Sunday, April 10, 2016

Review: An Erie Garden Party by V.L. Locey

Title: An Erie Garden Party
Author: V.L. Locey
Purchase at Torquere
Purchase at All Romance eBooks
Cover Artist: Kris Norris
Genre: paranormal, shifter
Length: 32K
Formats pdf, mobi, epub, html

Spring has finally arrived along the shores of Lake Erie and no one is happier than skunk shifter, Templeton Reed. Now that the snows have melted, he can frolic and play on the grounds of Lupei Manor, the formidable home that he shares with his life partner, Mikel Lupei, the alpha of the Lake Erie pack. What a pity that his joy is short lived.

Not only does a stranger appear to shake things up in the manor, bodies begin showing up on the grounds as well! Could the newcomer to the pack be the one viciously killing innocent humans and shifters? Or is there a more nefarious force at work lurking just outside the boundaries of the ancient manse Templeton, Mikel, and their LGBT friends call home?

This is the latest in the series featuring Templeton Reed, skunk shifter and lover of the Lupei pack’s alpha, Mikel. Readers of the series will recognize a lot of recurrent characters, such as the grumpy vampire in the basement and the butler, Rugby. The butler was the subject of a running gag, and I admit I chuckled over it every darned time. I can just see Templeton’s eyes bugging out.

Templeton comes across as small and kind of fussy, inclined to describe himself as adorable. He’s a skunk shifter, which in this rigidly hierarchical world, puts him way below the wolves. That he and the pack he’s attached to are all gay is another hierarchical issue, because gays have no place in this shifter society. They’re all tiptoeing around the possibility of being outed, which complicates solving the murders. Getting outed as shifters has its own set of terrors.

Mikel, the alpha, is charmingly primitive in his full moon appetites, and Templeton and he clearly adore one another. Keeping Mikel’s mind on business at hand when the moon is nearly full is a chore. Templeton gets used as a chew toy and a lovey and an ally, strong in his own way. Considering that messing with a skunk is such a terrible idea, he deserves more respect than he gets. Size isn’t the only way to be fearsome.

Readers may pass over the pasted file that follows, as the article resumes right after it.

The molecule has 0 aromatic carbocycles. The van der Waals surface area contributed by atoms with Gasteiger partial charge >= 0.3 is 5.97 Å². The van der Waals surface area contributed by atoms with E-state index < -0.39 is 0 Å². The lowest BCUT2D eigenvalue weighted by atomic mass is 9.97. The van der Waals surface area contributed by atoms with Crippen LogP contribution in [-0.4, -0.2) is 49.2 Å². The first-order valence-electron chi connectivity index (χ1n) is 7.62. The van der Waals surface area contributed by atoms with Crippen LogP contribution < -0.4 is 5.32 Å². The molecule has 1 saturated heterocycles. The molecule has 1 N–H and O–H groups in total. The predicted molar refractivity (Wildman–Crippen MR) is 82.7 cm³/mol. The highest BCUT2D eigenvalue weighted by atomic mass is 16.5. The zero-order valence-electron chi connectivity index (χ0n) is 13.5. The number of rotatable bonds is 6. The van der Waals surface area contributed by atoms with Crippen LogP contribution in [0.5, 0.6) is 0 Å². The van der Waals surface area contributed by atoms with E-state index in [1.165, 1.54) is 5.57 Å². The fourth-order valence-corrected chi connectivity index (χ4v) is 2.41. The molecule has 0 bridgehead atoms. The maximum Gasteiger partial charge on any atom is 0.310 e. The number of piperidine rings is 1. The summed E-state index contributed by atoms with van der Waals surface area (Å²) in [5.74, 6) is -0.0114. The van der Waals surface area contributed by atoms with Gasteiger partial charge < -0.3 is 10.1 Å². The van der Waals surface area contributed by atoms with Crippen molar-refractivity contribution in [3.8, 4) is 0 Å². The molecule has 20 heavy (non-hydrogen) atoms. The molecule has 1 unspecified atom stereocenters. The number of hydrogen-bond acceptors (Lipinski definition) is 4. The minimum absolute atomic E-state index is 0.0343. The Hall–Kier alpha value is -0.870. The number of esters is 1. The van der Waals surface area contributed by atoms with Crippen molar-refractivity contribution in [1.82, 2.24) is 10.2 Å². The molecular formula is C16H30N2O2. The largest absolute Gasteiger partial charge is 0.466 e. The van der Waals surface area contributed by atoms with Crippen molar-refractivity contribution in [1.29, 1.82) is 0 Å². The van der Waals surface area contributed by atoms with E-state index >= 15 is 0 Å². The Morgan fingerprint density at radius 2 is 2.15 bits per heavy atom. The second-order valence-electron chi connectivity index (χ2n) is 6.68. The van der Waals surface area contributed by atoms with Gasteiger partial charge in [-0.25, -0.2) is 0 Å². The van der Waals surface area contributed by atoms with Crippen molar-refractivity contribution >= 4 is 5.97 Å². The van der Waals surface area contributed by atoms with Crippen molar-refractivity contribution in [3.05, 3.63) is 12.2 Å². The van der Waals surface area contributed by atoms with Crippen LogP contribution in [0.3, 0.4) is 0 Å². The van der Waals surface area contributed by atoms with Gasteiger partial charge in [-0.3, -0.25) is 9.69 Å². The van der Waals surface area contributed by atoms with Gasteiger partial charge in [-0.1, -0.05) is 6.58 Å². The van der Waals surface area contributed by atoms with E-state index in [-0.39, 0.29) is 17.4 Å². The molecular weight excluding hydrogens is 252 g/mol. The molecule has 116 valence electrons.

I’m coming in late to the series, which make the mystery at the heart of the story, the dead bodies turning up at the shore, not entirely fair to the readers, as some clues are in other books but treated as if they’ve been mentioned here.

I was somewhat put off by the style, which is occasionally stilted and formal. Sometimes this was at odds with the characterization, sometimes in synch with it. I found myself enjoying the world and the story and the characters, all while wishing the actual flow of words and the sense worked better. Such as here, where Templeton has just sprayed a strange wolf.

The wolf rolled back its black lips. Canines as long as my petite little skunk arm flashed in the morning sun. I hissed like a doused cat and took a step in reverse. A car door slammed. My head and the rogue wolf’s jerked in the direction of the noise. I made a break for it. Praying it was Mikel and not some poor human deliveryman, I ran about fifty yards before my lover came trotting around the side of the mossy old mansion. He was in his finest fur. I squeaked and screeched in warning. Mikel pranced over to me. I dashed between his long legs and hid there. The rogue walked up to the Lake Erie alpha and licked his face. Mikel began wagging his tail and then jumped on the rogue playfully.

Actually, I’m imagining Mikel chewing out the newcomer for A) messing with a skunk and B) especially messing with THIS skunk. Nobody’s going to lick a freshly skunked pal, I don't care how glad you are to see him, he reeks.

So while there certainly are some enjoyable elements, I’d like the style and logic to work on the same level as the imagination. 2 marbles

This is in no way the author's fault, but honestly, Torquere, this file is a mess.

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